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Trestman pleased with first minicamp as Bears coach

The Bears concluded their voluntary minicamp Thursday with another spirited practice that was about 30 minutes shorter than their first two sessions Tuesday and Wednesday.

"We had a really good three days," said first-year coach Marc Trestman. "Today we shortened down. The guys have really worked hard. They have run hard here and I wanted to make sure we left with no pulls or any injured players. It was a good week. Everybody came off healthy."


Bears linebacker James Anderson pursues running back Michael Bush during a drill Thursday in the Walter Payton Center.
On Thursday, Trestman and the Bears installed a high volume of offensive plays for the third straight day, introduced some blitzes that gave the offensive line new looks, and continued to focus on special teams fundamentals, working on tackling and how to take on blocks.

"I think we got better acquainted with how we do business, both in meetings and on the field," Trestman said. "I thought that was huge.

"Basically what we're trying to do in this camp is just get people lined up and understand the principals of how to do things. There were enough good things in there. Next week we'll cut up the tape by concept and we'll begin to re-teach everything when we have more time to do that.

"We did it quickly in meetings and out here. When they get a rep at it next week, we'll spend time with each and every concept and really start honing in on the details of it. No. 1 is just learning the conceptual side and as we work through the offseason days to talk about the fundamentals."

No regrets: The Bears announced March 20 that they were unable to reach agreement with Brian Urlacher on a contract, thus ending his illustrious 13-year career in Chicago.

While Urlacher accused the Bears of giving him an ultimatum rather than negotiating, general manager Phil Emery said this week that he has no regrets about how the situation was handled.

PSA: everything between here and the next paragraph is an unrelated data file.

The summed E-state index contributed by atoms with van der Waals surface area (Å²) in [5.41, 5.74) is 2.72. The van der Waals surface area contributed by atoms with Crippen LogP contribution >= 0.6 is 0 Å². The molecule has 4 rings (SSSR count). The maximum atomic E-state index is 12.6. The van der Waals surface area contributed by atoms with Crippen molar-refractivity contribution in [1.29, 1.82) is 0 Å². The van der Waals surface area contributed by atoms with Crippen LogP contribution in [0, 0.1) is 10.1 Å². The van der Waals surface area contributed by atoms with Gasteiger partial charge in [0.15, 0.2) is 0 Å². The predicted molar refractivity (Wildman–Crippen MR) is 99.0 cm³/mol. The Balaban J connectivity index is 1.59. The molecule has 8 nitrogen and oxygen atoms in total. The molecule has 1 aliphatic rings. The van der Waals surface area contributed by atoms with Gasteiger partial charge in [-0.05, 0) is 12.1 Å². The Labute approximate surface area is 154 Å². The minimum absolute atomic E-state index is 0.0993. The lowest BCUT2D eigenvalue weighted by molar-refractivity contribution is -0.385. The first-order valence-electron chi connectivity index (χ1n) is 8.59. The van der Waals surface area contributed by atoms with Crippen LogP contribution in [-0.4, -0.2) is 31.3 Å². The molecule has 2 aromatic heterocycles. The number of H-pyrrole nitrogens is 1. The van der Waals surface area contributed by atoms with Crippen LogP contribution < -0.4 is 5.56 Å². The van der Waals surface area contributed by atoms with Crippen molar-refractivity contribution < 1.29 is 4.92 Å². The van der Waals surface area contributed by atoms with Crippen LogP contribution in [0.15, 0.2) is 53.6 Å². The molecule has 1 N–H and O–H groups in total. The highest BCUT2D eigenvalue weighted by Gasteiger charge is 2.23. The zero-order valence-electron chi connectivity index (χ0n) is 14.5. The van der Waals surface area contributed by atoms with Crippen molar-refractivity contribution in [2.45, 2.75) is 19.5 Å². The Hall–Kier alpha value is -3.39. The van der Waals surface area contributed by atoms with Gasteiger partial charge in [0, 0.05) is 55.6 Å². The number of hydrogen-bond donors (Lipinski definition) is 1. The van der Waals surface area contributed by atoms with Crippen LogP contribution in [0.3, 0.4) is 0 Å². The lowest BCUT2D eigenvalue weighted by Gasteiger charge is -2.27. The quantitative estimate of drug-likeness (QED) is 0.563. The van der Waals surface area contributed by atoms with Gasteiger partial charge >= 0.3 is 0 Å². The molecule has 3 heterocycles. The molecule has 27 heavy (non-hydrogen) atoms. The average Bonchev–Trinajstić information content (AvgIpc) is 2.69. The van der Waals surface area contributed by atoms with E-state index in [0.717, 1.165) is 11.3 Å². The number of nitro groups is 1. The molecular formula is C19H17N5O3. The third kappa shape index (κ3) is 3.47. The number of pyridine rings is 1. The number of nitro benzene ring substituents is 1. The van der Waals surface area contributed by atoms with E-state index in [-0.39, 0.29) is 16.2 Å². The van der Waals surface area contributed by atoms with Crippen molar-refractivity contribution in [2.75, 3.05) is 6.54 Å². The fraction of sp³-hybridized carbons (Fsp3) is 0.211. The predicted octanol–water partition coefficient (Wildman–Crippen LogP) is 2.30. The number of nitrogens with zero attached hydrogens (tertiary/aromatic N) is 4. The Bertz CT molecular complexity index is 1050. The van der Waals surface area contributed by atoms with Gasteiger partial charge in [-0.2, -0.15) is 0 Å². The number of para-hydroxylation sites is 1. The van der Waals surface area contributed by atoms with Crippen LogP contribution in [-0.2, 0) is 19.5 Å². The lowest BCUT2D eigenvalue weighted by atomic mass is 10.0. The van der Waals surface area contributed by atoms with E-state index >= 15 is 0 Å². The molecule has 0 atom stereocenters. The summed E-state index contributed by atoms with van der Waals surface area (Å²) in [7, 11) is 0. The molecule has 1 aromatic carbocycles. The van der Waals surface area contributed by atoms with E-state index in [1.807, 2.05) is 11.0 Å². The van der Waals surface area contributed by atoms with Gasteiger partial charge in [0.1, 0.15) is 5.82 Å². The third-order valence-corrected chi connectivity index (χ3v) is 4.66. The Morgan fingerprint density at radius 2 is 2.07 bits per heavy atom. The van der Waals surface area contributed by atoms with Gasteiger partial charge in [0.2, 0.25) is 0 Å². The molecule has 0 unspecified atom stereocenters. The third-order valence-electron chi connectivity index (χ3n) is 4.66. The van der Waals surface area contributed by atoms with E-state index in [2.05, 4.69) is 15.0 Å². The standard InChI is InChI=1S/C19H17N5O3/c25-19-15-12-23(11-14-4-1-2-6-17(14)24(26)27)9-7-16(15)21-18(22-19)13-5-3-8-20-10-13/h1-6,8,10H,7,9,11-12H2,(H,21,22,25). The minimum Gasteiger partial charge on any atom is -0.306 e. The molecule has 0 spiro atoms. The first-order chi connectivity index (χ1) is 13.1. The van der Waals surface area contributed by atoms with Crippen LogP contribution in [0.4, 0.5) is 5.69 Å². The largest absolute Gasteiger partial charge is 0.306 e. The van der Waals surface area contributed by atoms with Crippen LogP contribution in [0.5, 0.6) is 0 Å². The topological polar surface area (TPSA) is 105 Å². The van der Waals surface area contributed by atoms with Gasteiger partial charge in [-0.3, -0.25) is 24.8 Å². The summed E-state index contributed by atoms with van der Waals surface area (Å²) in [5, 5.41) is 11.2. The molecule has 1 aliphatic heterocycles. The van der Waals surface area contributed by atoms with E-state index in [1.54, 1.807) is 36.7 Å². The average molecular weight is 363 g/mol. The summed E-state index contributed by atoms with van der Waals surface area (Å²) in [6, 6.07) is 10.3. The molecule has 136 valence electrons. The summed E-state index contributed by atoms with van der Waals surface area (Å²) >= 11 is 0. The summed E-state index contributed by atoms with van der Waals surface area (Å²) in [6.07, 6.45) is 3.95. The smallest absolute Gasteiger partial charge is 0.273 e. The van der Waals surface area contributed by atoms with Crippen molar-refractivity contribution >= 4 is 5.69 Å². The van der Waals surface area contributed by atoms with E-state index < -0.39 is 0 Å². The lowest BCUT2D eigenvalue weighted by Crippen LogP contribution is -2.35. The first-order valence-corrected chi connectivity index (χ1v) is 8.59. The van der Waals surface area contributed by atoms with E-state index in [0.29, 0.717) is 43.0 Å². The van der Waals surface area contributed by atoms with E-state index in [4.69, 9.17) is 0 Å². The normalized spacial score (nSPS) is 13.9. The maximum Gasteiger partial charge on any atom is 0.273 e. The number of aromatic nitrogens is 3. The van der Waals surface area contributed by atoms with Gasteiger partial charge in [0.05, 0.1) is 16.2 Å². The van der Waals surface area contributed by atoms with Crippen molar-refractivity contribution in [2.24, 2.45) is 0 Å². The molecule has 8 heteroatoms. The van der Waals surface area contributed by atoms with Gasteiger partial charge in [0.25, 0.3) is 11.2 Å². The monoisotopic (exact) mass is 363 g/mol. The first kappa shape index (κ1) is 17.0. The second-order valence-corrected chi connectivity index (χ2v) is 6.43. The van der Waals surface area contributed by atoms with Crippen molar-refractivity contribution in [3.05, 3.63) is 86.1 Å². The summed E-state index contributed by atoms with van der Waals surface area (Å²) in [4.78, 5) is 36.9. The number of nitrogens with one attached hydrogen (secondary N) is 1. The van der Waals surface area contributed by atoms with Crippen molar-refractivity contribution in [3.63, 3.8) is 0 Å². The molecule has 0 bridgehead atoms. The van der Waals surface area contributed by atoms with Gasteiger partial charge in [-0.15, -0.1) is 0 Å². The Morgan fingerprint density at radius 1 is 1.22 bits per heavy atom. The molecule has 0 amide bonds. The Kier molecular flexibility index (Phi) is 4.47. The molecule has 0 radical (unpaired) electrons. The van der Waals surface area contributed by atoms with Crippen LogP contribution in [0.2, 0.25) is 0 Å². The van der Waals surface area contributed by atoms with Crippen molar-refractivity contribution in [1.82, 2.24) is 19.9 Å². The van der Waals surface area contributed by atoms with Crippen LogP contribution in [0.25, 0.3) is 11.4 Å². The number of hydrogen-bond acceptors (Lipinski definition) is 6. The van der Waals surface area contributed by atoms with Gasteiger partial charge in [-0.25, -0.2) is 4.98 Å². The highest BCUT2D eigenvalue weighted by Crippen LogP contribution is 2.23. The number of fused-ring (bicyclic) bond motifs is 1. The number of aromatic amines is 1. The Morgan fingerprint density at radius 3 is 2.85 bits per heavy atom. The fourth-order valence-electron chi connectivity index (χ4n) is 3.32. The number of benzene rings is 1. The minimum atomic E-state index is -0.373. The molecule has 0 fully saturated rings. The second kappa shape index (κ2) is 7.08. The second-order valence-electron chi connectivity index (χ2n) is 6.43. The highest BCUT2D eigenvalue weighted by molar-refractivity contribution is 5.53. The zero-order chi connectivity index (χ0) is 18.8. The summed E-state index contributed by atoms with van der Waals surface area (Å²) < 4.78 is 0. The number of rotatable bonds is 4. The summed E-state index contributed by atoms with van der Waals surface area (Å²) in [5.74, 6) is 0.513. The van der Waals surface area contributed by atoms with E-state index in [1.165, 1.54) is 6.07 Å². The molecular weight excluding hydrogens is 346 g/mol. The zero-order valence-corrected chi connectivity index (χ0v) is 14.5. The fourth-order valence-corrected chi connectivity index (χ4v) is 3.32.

"Absolutely not," Emery said Tuesday when the Bears kicked off their voluntary minicamp. "It was a very straightforward process. We had a very honest and open exchange between Brian and his representatives. There was no lack of clarity. There were no surprises during this period.

"Brian's been a great player. He's a Hall of Fame player. He's done great things for the Chicago Bears. It's been a win-win. As far as Brian and the Chicago Bears, that's been a great happening for the city of Chicago, for our fans and for the Bears.

"It's also been good for Brian. We've committed more resources to Brian than any Bear in the history of the organization. We were willing to commit more. In the end, we just could not agree on what that amount was. It's no more than that."

Asked about the likelihood of the Bears re-signing Urlacher in the future, Emery told reporters that he's learned not to use the word "never" but that the team is moving forward and the focus is on the roster on the field.

Draft prep: While players are off Friday through Sunday, Trestman will be at Halas Hall alongside Emery as the Bears prepare for next week's NFL Draft.

"I've been in every [draft] meeting, sat next to Phil in every meeting," Trestman said. "I've listened to all the reports of scouts, and our coaches have spent most of the time individually by position with myself and Phil and whatever various scouts are assigned to those areas and those players.

"I'll be spending the weekend with Phil, watching tape with him throughout the weekend and into next week."

Roster move: The Bears on Thursday waived guard/tackle Chris Riley, a first-year pro from Illinois State who has also spent time with the Bengals and Buccaneers without appearing in a regular-season game. Their roster now stands at 73.

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